Activision releases free-to-play 'Call of Duty' Battle Royale game

The release will have to contend with big-name Battle Royale titles such as 'Fortnite,' but is expected to be bolstered by the 'Call of Duty' name and the ongoing coronavirus outbreak.

A screenshot from the trailer of the new Battle Royale game 'Call of Duty: Warzone.' (photo credit: screenshot)
A screenshot from the trailer of the new Battle Royale game 'Call of Duty: Warzone.'
(photo credit: screenshot)
US video game publisher Activision announced that their long-anticipated Battle Royale-style installment in the Call of Duty franchise is officially available for download.
The announcement of Call of Duty: Warzone came following several leaks over the course of the game's development period.
The first trailer for the game was released on Monday, March 9, a day before the official release.

The Battle Royale genre of video games first rose to popularity with the release of PlayerUnknown's Battlegrounds (PUBG) in 2016, as well as with later releases Apex Legends and Fortnite bringing its prominence into the mainstream. Games in this genre typically focus on multiple players all being dropped into a massive area with the goal of hunting each other down until there is only one player left standing. Typically, the map will progressively shrink over the course of the game, forcing the surviving players to come even closer to one another as the game reaches its climax.
Like Fortnite, Warzone will be free to play, and is available for download across multiple platforms, including PC, PlayStation 4 and Xbox One.
While the popularity of Fortnite and Apex Legends means that Warzone could have a difficult time becoming as much of a mainstream success immediately, many analysts say that the game has a big advantage, particular as gaming livestreams on platforms like Twitch and Mixer become more popular then ever before. And that big advantage is the fact that it's part of a well-established video game franchise.
"What Call of Duty: Warzone brings to the table is a triple threat since it's tied to a very popular franchise," said Doron Nir, chief executive of livestreaming services provider StreamElements, according to the BBC. "There hasn't been a big new battle royale game in a while, and it's free-to-play."
The shift to a free-to-play model seems like a good decision for Activision, as many analysts say it's the direction the industry is headed in, with many pointing to the success of Fortnite as evidence of that.
This could serve to make the game more accessible, building off the appeal the Call of Duty name already has to the market its most popular in: older gamers. According to analyst Will Hershey, chief executive of Round Hill Investments, PUBG and Apex Legends are the game's biggest competition due to sharing a similar market. By comparison, Fortnite, which lacks any gore and has an overall more child-friendly aesthetic, is more popular with younger and more casual gamers, the BBC reported.
Of course, as most gamers know, being free-to-play is not the same as unprofitable, with Activision most likely expecting big financial returns due to available in-game purchases.
"Most game companies wouldn't invest in a game of this scope if profit wasn't a key driver," Nir said, the BBC reported.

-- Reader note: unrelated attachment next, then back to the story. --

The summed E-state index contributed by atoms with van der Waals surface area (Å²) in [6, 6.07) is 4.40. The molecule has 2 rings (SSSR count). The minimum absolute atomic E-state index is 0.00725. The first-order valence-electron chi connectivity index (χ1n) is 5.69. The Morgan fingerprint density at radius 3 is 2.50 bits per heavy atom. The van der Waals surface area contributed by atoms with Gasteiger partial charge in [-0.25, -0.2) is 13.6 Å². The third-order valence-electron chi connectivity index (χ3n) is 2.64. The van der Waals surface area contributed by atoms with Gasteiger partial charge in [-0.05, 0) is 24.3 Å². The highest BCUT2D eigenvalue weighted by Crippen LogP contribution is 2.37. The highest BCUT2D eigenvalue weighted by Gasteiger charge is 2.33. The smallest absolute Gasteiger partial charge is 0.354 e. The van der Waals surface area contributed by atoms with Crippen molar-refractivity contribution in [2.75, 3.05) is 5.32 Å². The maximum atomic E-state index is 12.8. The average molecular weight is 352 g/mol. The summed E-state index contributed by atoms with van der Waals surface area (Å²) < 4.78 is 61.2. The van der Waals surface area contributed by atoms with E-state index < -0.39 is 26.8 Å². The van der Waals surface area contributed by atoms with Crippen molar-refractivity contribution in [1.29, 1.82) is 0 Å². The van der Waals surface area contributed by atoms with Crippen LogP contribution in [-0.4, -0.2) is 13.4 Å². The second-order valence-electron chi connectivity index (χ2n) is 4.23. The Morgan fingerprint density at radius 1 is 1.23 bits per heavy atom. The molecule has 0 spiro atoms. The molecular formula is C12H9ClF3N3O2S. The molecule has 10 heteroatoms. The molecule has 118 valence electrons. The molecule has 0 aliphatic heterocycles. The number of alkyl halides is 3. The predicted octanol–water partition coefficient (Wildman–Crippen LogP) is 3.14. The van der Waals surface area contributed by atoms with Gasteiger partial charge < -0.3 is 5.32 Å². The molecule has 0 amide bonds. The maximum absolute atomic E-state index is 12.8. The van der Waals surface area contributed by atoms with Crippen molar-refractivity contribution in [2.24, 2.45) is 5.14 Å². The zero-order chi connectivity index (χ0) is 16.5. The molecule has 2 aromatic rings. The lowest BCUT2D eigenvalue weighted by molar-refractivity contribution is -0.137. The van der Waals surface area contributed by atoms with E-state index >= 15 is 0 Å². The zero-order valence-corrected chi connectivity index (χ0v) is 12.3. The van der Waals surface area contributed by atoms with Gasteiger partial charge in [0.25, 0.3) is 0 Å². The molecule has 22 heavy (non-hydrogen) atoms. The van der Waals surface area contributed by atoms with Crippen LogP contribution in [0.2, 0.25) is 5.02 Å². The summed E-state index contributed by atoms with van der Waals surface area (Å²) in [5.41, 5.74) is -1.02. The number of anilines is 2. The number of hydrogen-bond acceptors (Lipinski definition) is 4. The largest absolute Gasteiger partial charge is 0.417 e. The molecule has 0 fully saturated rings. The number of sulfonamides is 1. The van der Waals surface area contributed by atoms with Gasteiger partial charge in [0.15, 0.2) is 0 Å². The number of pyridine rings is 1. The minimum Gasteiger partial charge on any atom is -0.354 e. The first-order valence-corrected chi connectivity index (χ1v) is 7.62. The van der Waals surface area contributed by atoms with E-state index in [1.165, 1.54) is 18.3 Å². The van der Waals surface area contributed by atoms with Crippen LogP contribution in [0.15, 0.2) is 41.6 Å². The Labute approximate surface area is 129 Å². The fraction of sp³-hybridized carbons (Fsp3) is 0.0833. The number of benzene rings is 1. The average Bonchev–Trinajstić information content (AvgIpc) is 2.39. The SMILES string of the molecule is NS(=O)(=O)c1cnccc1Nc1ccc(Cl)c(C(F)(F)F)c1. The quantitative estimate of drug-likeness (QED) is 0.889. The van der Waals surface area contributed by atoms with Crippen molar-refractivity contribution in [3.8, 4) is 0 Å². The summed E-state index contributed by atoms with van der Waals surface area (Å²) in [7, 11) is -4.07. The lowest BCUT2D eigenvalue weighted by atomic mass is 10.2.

For comparison, in its first 10 months after its July 2017 release, Fortnite reportedly earned $1.2 billion with an audience of 125 million players. In 2018 alone, it reportedly had a revenue of at least $2.4 billion. A huge portion of its revenue comes from in-game purchases.
However, another big point in the game's favor is the crossplay and unified progression with the recently released Call of Duty: Modern Warfare.
"For players that already own the full version of Modern Warfare, all content already earned including Battle Pass items, Operators, weapons and customization items will carry over to Warzone, and all progression earned in Warzone will counts toward overall Modern Warfare progression," Activision explained on their website.
"For players who do not own the full version of Modern Warfare, all progress and items they’ve earned in Warzone will be rewarded across Multiplayer and Special Ops in Modern Warfare, should they ever choose to purchase it."
The third big advantage the game has is timing, as its release coincides with the ongoing coronavirus outbreak forcing millions of people around the world to stay home.
This is especially the case for those who are forced to stay in home-quarantine for 14 days. According to the BBC, gaming livestream viewership skyrocketted in China during February as much of the country was forced into quarantine and lockdown as the spread of the virus worsened.
"Any kind of stay at home entertainment company has a potential to benefit from this," Hershey told the BBC.
Warzone has two game modes: Battle Royale and Plunder, the latter of which is a mode where the goal is to collect the most cash through a variety of means. The former is essentially a typical Battle Royale game. Both modes see a group of players arrive in the city of Verdansk, a massive map with over 300 points of interests and a variety of weapons and vehicles available. Each game will have up to 150 players at the same time. For comparison, Fortnite only has 100 players per game, while Apex Legends has only 60.
While this is the franchise's first standalone Battle Royale game, it isn't its first foray into the franchise. That honor goes to the Battle Royale mode of 2018's Call of Duty: Black Ops 4, which had a price-tag of $60.